ALL sneakers.

It was three years ago, during the pandemic, when Lakat owners Mike and Banj Claparols invited me to join the shoe brand’s sustainability, artisanal, slow and conscious fashion journey. My whole being immediately aligned with excitement. During those days, when everything seemed to be in a haze, the opportunity came as clear as glass. Instinctively, I sensed something magical, purposeful and food for the soul. In a heartbeat, I said yes.

I’ve known Mike and Banj through the artisanal trade shows when our brands (I also do creative stuff with other provincial brands) would join together.  In one Habi event, Mike told me, “We will be working together in the future.  I don’t know yet what it is, but for sure we will be working.”  Those words struck like lightning in the blank slates in my head (think Ten Commandments) like words of manifestation, and here we are today, almost three years later.

On our first meeting, which lasted a good four to five hours, I think, we discussed about the brand origins, people involved, relevance and contribution to various communities, but most importantly, the style. At first, we only had the high tops, then classics, followed by the slip-ons. We discussed other style options like platforms, color blockings, textures, multicolored soles and artist collaboration. Art is always part of the equation.  One of the biggest issues of fashion that has always been swept under the rug is it’s being art. 

It’s my first collaboration with a shoe brand. And I believe in Lakat’s objectives and their sustainability.

Fashion as art has always been a matter of question and a never-ending debate. Those that do exist are considered couture, too expensive, most are displayed in museums, and generally pieces you can barely wear. Lakat addresses this by handpicking and collaborating with three young global Filipino artists, namely, Dex Fernandez as Garapata, Liliana Manahan and Ras Trinidad as Doktorkarayom. 

Why them? Each artist has his or her own distinct, iconic character — an expression of uniqueness, individuality and creative style — that can be imprinted on the shoe which serves as their blank canvas. It is about adding some sense of realism, or giving life to something from the drawing board to the streets. It is breathing art into fashion as seen in everyday wear.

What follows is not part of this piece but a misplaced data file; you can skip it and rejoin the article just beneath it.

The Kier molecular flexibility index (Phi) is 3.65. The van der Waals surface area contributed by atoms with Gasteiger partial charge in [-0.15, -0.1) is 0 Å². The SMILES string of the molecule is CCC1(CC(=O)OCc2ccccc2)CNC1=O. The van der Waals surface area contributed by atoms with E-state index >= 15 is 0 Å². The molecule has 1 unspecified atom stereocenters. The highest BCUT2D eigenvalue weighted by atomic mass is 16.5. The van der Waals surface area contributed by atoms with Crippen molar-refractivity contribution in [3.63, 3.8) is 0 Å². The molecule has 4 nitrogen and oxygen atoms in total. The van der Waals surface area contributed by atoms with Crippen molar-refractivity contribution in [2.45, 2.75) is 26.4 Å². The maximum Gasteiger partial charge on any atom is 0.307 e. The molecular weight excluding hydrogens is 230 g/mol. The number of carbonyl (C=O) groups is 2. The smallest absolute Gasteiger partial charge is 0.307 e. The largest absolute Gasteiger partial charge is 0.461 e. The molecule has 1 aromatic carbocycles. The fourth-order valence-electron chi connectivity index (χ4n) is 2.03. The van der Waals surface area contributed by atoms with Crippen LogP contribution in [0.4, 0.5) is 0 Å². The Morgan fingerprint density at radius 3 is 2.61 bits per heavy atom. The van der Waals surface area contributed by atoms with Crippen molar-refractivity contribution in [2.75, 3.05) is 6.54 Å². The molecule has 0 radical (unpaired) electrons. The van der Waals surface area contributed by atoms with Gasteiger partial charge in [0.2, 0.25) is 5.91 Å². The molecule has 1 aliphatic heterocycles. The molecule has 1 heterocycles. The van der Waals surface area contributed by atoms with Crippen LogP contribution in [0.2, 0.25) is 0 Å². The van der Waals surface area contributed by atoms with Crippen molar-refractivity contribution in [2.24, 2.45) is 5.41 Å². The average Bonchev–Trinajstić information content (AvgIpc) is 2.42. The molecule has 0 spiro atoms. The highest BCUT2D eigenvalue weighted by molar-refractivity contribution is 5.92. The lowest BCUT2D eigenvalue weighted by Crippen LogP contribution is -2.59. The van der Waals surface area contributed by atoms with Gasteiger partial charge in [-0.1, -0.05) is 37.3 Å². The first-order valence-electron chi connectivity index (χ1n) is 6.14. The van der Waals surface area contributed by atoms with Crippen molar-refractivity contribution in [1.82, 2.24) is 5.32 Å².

What makes this fusion of fashion and art special?  Each artist has something to say. 

Ras says, “Sobrang espesyal nito dahil ito ang pinakauna kong official na sapatos na likha eh kumbaga ito ang ‘the creation of man’ ko pagdating sa ganitong project…hindi lang kasi siya customized eh…as in pag-tinanong ako pag naging sapatos ako…ganito itsura talaga na lalabas…simple na makulit at pangharabas (This shoe is very special because it’s my very first official creation – something like my ‘creation of man’ when it comes to this project…it’s not just about a customized shoe…if I were asked what I would be as a hoe, this would be it – simple, full  of energy and outdoorsy).”

Dex adds, “It’s my first collaboration with a shoe brand. And I believe in Lakat’s objectives and their sustainability.” 

For Liliana, “This collab is definitely special because it is all crafted and ideated locally. The product is a clean, usable piece with a lot of research on material and thought in how to present it in a palatable way.” 

Meeting everyone involved has made the project more special, the collective energy and synergy having an effect.


Ras ends, “Na makilala ko mismo may ari ng Lakat, yung gumagawa, yung namamahala (ikaw, sir Luis ) at syempre yung mga kasama kong artist. Hindi lang naman ako sabik na matapos gawa ko kundi sabik din akong makita yung finished product nung kapwa ko artist at tinititngnan ko din yung reaksyon. Yung sabay sabay tayong namangha sa kinalabasan ng sapatos. Para kang nakakita ng bata na ipinanganak sa pinyahan, ganun ang pakiramdam That I have personally met the people behind Lakat, and the artisans [and you, sir Luis], and of course my fellow artists. I’m not just excited to finish the work but also to see the finished products of my fellow artists and I also want to see their reactions. That together we would wonder at the actual shoes. It would be much like seeing kids born, that’s how it feels).”